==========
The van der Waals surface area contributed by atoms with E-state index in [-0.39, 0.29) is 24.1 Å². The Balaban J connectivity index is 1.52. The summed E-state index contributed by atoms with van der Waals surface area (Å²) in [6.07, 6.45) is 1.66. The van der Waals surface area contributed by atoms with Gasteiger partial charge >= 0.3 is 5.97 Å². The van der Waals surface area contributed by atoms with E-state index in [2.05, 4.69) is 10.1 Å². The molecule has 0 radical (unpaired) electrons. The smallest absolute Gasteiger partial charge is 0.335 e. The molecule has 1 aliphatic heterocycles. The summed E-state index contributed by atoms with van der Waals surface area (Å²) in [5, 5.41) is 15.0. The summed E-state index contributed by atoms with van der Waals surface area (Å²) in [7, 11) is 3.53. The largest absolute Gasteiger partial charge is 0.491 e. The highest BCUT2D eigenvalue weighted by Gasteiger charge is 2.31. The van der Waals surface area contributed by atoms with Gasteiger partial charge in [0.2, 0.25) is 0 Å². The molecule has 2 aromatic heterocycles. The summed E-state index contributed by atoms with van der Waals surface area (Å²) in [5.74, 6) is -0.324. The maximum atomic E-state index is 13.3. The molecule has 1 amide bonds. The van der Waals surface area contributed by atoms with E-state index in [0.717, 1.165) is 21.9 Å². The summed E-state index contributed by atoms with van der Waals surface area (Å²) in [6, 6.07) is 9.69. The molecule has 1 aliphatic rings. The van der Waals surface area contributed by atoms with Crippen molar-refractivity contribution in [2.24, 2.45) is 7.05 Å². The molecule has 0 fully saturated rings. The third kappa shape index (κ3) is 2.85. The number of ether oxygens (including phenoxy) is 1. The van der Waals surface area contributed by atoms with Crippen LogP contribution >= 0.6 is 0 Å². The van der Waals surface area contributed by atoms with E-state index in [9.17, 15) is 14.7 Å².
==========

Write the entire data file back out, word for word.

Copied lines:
The van der Waals surface area contributed by atoms with E-state index in [-0.39, 0.29) is 24.1 Å². The Balaban J connectivity index is 1.52. The summed E-state index contributed by atoms with van der Waals surface area (Å²) in [6.07, 6.45) is 1.66. The van der Waals surface area contributed by atoms with Gasteiger partial charge >= 0.3 is 5.97 Å². The van der Waals surface area contributed by atoms with E-state index in [2.05, 4.69) is 10.1 Å². The molecule has 0 radical (unpaired) electrons. The smallest absolute Gasteiger partial charge is 0.335 e. The molecule has 1 aliphatic heterocycles. The summed E-state index contributed by atoms with van der Waals surface area (Å²) in [5, 5.41) is 15.0. The summed E-state index contributed by atoms with van der Waals surface area (Å²) in [7, 11) is 3.53. The largest absolute Gasteiger partial charge is 0.491 e. The highest BCUT2D eigenvalue weighted by Gasteiger charge is 2.31. The van der Waals surface area contributed by atoms with Gasteiger partial charge in [0.2, 0.25) is 0 Å². The molecule has 2 aromatic heterocycles. The summed E-state index contributed by atoms with van der Waals surface area (Å²) in [5.74, 6) is -0.324. The maximum atomic E-state index is 13.3. The molecule has 1 amide bonds. The van der Waals surface area contributed by atoms with E-state index in [0.717, 1.165) is 21.9 Å². The summed E-state index contributed by atoms with van der Waals surface area (Å²) in [6, 6.07) is 9.69. The molecule has 1 aliphatic rings. The van der Waals surface area contributed by atoms with Crippen molar-refractivity contribution in [2.24, 2.45) is 7.05 Å². The molecule has 0 fully saturated rings. The third kappa shape index (κ3) is 2.85. The number of ether oxygens (including phenoxy) is 1. The van der Waals surface area contributed by atoms with Crippen LogP contribution >= 0.6 is 0 Å². The van der Waals surface area contributed by atoms with E-state index in [9.17, 15) is 14.7 Å².